• FA-114444 © Technisches Museum Wien, Photo: Peter Sedlaczek
  • FA-114445 © Technisches Museum Wien, Photo: Peter Sedlaczek
Collection Area
Production Technology
Collection
Metalworking
Epoch
1800 - 1849
At the moment this object is not published in the museum.

Padlock with lock puzzle, first half of the 19th century

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Keys for chamberlains, widowers and caskets, amulet locks for warding off evil: locking mechanisms feature both a low-key technological aspect and elaborate symbolism.

The locksmith’s craft emerged from the specialisation of mediaeval metalworking. The guild of locksmiths grew exponentially in the 16th century. They manufactured not just locking mechanisms, but also household appliances and fittings. Some of the customs and practices that prevailed within the locksmiths’ guilds could be quite rough. Berlin locksmiths for example would symbolically loosen the tongues of their apprentices by turning a large key three times inside their mouths. Thereafter they were entitled to ‘have a say’ within the circle of journeymen.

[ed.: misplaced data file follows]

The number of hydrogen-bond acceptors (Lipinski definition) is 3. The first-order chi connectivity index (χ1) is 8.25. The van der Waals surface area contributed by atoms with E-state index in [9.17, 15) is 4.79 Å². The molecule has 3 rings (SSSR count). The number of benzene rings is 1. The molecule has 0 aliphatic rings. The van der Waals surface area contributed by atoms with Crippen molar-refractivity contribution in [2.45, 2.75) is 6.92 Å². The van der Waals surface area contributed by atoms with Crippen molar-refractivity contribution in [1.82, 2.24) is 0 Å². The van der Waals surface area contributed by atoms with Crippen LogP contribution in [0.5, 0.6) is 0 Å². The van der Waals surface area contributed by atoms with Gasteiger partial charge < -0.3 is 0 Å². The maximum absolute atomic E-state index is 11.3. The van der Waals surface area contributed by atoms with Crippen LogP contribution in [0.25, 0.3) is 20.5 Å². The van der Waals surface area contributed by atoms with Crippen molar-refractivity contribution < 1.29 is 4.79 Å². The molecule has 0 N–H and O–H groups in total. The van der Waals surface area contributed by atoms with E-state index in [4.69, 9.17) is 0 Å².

European padlocks are thought to be traceable back to the Celts, with the oldest preserved specimens dating from the Ancient Roman Empire. They came into more frequent use towards the end of the Middle Ages. In Europe padlocks were used predominantly to secure gates and doors against unauthorised access. By contrast, in the Arabic world, India and China, they were used first and foremost for locking boxes and containers.

Padlocks with lock puzzles first appeared around 1800; they held small lock flaps in place which served to conceal the keyhole, thereby delaying the process of opening the lock. Thereafter, lock manufacture as a whole was gradually based on industrial mass production. Jeremiah Chubb in England and Linus Yale in America came up with designs which still provide the fundamental principle for many of today’s mechanical lock designs. In Vienna, Franz Wertheim began making fireproof anti-theft cash tills in 1852. He would subject his products to ‘fire tests’ in publicity stunts to demonstrate their resistance in the event of a fire. Indeed, when the 20,000th Wertheim cash till was manufactured in 1869, Josef Strauss even composed a Feuerfest [fire-proof] polka.


Date of origin: first half of the 19th century



Inv.Nr. 19782
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